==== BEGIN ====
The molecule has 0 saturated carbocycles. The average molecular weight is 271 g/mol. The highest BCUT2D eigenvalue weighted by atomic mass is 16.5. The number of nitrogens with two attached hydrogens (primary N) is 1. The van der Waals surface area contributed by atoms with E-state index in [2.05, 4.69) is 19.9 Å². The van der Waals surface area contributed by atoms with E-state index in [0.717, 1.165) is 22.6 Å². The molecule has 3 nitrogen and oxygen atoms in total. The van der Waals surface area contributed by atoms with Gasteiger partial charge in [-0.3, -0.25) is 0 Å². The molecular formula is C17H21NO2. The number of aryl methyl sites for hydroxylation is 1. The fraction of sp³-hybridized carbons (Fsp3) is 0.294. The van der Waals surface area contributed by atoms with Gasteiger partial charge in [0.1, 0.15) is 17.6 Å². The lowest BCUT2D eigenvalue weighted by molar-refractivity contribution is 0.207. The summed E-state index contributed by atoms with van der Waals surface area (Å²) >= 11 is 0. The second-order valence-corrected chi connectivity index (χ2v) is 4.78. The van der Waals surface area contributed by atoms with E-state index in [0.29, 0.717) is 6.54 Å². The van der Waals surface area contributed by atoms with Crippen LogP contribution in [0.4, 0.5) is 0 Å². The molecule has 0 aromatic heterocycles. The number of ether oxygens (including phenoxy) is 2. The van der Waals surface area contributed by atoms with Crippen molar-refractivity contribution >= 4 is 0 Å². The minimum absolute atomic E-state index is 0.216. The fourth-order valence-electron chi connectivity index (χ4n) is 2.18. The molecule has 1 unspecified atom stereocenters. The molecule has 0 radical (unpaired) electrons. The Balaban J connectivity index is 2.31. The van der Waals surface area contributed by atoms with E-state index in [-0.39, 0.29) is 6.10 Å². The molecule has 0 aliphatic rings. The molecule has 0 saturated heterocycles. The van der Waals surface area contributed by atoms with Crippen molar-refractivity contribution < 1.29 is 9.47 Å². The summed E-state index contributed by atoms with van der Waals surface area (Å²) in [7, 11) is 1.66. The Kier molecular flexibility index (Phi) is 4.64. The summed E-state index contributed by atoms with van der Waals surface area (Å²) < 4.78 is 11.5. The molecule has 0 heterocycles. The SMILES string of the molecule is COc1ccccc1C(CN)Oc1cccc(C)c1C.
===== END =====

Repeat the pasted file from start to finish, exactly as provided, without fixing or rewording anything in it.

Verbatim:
The molecule has 0 saturated carbocycles. The average molecular weight is 271 g/mol. The highest BCUT2D eigenvalue weighted by atomic mass is 16.5. The number of nitrogens with two attached hydrogens (primary N) is 1. The van der Waals surface area contributed by atoms with E-state index in [2.05, 4.69) is 19.9 Å². The van der Waals surface area contributed by atoms with E-state index in [0.717, 1.165) is 22.6 Å². The molecule has 3 nitrogen and oxygen atoms in total. The van der Waals surface area contributed by atoms with Gasteiger partial charge in [-0.3, -0.25) is 0 Å². The molecular formula is C17H21NO2. The number of aryl methyl sites for hydroxylation is 1. The fraction of sp³-hybridized carbons (Fsp3) is 0.294. The van der Waals surface area contributed by atoms with Gasteiger partial charge in [0.1, 0.15) is 17.6 Å². The lowest BCUT2D eigenvalue weighted by molar-refractivity contribution is 0.207. The summed E-state index contributed by atoms with van der Waals surface area (Å²) >= 11 is 0. The second-order valence-corrected chi connectivity index (χ2v) is 4.78. The van der Waals surface area contributed by atoms with E-state index in [0.29, 0.717) is 6.54 Å². The van der Waals surface area contributed by atoms with Crippen LogP contribution in [0.4, 0.5) is 0 Å². The molecule has 0 aromatic heterocycles. The number of ether oxygens (including phenoxy) is 2. The van der Waals surface area contributed by atoms with Crippen molar-refractivity contribution >= 4 is 0 Å². The minimum absolute atomic E-state index is 0.216. The fourth-order valence-electron chi connectivity index (χ4n) is 2.18. The molecule has 1 unspecified atom stereocenters. The molecule has 0 radical (unpaired) electrons. The Balaban J connectivity index is 2.31. The van der Waals surface area contributed by atoms with E-state index in [-0.39, 0.29) is 6.10 Å². The molecule has 0 aliphatic rings. The molecule has 0 saturated heterocycles. The van der Waals surface area contributed by atoms with Crippen molar-refractivity contribution < 1.29 is 9.47 Å². The summed E-state index contributed by atoms with van der Waals surface area (Å²) in [7, 11) is 1.66. The Kier molecular flexibility index (Phi) is 4.64. The summed E-state index contributed by atoms with van der Waals surface area (Å²) < 4.78 is 11.5. The molecule has 0 heterocycles. The SMILES string of the molecule is COc1ccccc1C(CN)Oc1cccc(C)c1C.